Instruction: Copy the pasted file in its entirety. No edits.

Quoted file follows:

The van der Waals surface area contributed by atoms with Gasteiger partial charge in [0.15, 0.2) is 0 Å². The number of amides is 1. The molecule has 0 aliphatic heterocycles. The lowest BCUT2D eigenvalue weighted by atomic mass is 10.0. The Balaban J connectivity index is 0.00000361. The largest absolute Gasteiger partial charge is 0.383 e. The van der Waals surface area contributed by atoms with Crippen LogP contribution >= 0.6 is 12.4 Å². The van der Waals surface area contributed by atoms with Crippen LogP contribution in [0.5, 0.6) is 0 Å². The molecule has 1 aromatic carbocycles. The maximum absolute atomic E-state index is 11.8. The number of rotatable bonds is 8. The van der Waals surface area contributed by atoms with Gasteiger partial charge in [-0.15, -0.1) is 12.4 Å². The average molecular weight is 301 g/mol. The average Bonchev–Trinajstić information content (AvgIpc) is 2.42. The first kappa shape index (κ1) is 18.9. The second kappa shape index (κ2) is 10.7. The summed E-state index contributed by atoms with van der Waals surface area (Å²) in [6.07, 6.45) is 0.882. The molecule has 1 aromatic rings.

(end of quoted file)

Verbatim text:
The van der Waals surface area contributed by atoms with Gasteiger partial charge in [0.15, 0.2) is 0 Å². The number of amides is 1. The molecule has 0 aliphatic heterocycles. The lowest BCUT2D eigenvalue weighted by atomic mass is 10.0. The Balaban J connectivity index is 0.00000361. The largest absolute Gasteiger partial charge is 0.383 e. The van der Waals surface area contributed by atoms with Crippen LogP contribution >= 0.6 is 12.4 Å². The van der Waals surface area contributed by atoms with Crippen LogP contribution in [0.5, 0.6) is 0 Å². The molecule has 1 aromatic carbocycles. The maximum absolute atomic E-state index is 11.8. The number of rotatable bonds is 8. The van der Waals surface area contributed by atoms with Gasteiger partial charge in [-0.15, -0.1) is 12.4 Å². The average molecular weight is 301 g/mol. The average Bonchev–Trinajstić information content (AvgIpc) is 2.42. The first kappa shape index (κ1) is 18.9. The second kappa shape index (κ2) is 10.7. The summed E-state index contributed by atoms with van der Waals surface area (Å²) in [6.07, 6.45) is 0.882. The molecule has 1 aromatic rings.